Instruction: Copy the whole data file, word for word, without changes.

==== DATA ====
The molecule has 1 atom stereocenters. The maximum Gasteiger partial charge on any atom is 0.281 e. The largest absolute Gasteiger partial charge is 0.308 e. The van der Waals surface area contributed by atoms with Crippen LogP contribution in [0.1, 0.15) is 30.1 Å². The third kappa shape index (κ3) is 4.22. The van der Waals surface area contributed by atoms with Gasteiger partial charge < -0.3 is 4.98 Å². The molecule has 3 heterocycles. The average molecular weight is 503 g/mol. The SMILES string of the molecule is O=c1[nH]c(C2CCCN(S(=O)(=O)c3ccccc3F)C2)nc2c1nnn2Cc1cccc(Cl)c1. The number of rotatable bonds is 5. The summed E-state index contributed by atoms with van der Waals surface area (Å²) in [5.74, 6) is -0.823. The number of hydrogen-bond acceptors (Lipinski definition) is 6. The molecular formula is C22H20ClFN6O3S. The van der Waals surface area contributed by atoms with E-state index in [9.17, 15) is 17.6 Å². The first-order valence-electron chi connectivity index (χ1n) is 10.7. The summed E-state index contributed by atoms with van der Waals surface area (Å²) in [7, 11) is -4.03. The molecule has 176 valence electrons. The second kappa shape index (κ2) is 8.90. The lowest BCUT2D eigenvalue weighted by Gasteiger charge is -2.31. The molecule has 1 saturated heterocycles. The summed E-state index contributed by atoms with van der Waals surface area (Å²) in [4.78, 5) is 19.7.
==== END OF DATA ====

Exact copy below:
The molecule has 1 atom stereocenters. The maximum Gasteiger partial charge on any atom is 0.281 e. The largest absolute Gasteiger partial charge is 0.308 e. The van der Waals surface area contributed by atoms with Crippen LogP contribution in [0.1, 0.15) is 30.1 Å². The third kappa shape index (κ3) is 4.22. The van der Waals surface area contributed by atoms with Gasteiger partial charge < -0.3 is 4.98 Å². The molecule has 3 heterocycles. The average molecular weight is 503 g/mol. The SMILES string of the molecule is O=c1[nH]c(C2CCCN(S(=O)(=O)c3ccccc3F)C2)nc2c1nnn2Cc1cccc(Cl)c1. The number of rotatable bonds is 5. The summed E-state index contributed by atoms with van der Waals surface area (Å²) in [5.74, 6) is -0.823. The number of hydrogen-bond acceptors (Lipinski definition) is 6. The molecular formula is C22H20ClFN6O3S. The van der Waals surface area contributed by atoms with E-state index in [9.17, 15) is 17.6 Å². The first-order valence-electron chi connectivity index (χ1n) is 10.7. The summed E-state index contributed by atoms with van der Waals surface area (Å²) in [7, 11) is -4.03. The molecule has 176 valence electrons. The second kappa shape index (κ2) is 8.90. The lowest BCUT2D eigenvalue weighted by Gasteiger charge is -2.31. The molecule has 1 saturated heterocycles. The summed E-state index contributed by atoms with van der Waals surface area (Å²) in [4.78, 5) is 19.7.